Although mental imagery is a unique experience, there are patterns that can tell us about how the mind works–for instance, some people think in objects, while others think more in terms of spatial relationships.
Mysteriously, this little article thingy does not have a byline. The initials P.P.P. appear at the end, but…I don’t really know who that is. Since I’m home, I have the pleasure of knocking over giant stacks of Emory Magazine that my parents collect in my room all year round, so this time I actually opened one of them. I read this piece because one of my former professors is in it, and she’s RAD. Then I felt vindicated about being stubborn about my point of view on my writing, my perception of the way I want my words to work. My poems are full of prepositions because I think in terms of spatial relationships. I’m not saying that we should all write this way, or that one method of writing is inherently better or worse than another, but isn’t there room for something a little different than what you’re used to? Can we address a poem on its own terms? Can we allow a poem, instead of setting a scene or idea in front of us, to situate us in a space and ask us to experience it? I just don’t understand why not. As this pony likes to say:
This was the runner-up:
In workshop today a friend asked me about the way I format my poems, why they are so horizontally spaced out, and I talked a little bit about my interest in the page–not so much changing the page space, but working within the page space, acknowledging and using its presence. Then as I was walking home in the gross post-thunderstorm humidity I kept thinking about this question. I thought about dance, about which side of the floor is the right and which side is the left, the movement on the diagonal, towards and/or away from the back/front. The discus circle, the kicking of the toe board and the marking of paces from the front of the circle to the back, the illusion of a boundary you can’t cross. The riding ring divided into sectors and halves and circles and figure eights and teardrops, all that you must imagine. And I realized that what I’ve been doing, unconsciously, is not just acknowledging the page, but feeling out its boundaries. I’ve been ECHOLOCATING.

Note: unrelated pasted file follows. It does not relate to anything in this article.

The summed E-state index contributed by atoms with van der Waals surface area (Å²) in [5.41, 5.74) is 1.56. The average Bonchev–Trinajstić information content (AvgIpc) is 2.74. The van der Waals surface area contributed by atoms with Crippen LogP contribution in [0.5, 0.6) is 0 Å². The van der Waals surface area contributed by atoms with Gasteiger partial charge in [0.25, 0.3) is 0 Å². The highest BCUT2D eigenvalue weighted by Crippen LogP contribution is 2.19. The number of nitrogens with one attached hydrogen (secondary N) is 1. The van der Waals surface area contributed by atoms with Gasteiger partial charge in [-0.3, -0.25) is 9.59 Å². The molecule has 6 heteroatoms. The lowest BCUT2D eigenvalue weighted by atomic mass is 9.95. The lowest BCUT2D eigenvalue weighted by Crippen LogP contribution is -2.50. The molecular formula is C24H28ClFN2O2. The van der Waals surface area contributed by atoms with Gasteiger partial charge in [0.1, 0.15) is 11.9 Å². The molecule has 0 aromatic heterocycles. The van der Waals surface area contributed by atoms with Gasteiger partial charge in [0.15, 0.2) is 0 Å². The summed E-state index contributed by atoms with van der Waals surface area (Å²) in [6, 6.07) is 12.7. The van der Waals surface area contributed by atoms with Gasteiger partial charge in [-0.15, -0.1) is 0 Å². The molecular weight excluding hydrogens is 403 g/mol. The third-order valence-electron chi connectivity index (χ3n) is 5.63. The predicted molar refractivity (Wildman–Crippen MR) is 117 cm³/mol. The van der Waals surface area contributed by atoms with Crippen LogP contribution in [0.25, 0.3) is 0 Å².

I don’t really know what to do with this, but I’m interested in it. Also, both of the projects I have in mind for my thesis involve space and self-orienting, so now that makes a lot more sense. This also explains why I’m drawn to writing in prose, to working at the margins. In a roundabout way, I guess this is actually more house writing, except the page itself has become the interior space.
Is this the moment of change? The fever-break to my writing slump? Can it be, please please please?
I mostly have just been wanting to use that GIF for a long time. That’s how I feel about a lot of things. Particularly humidity.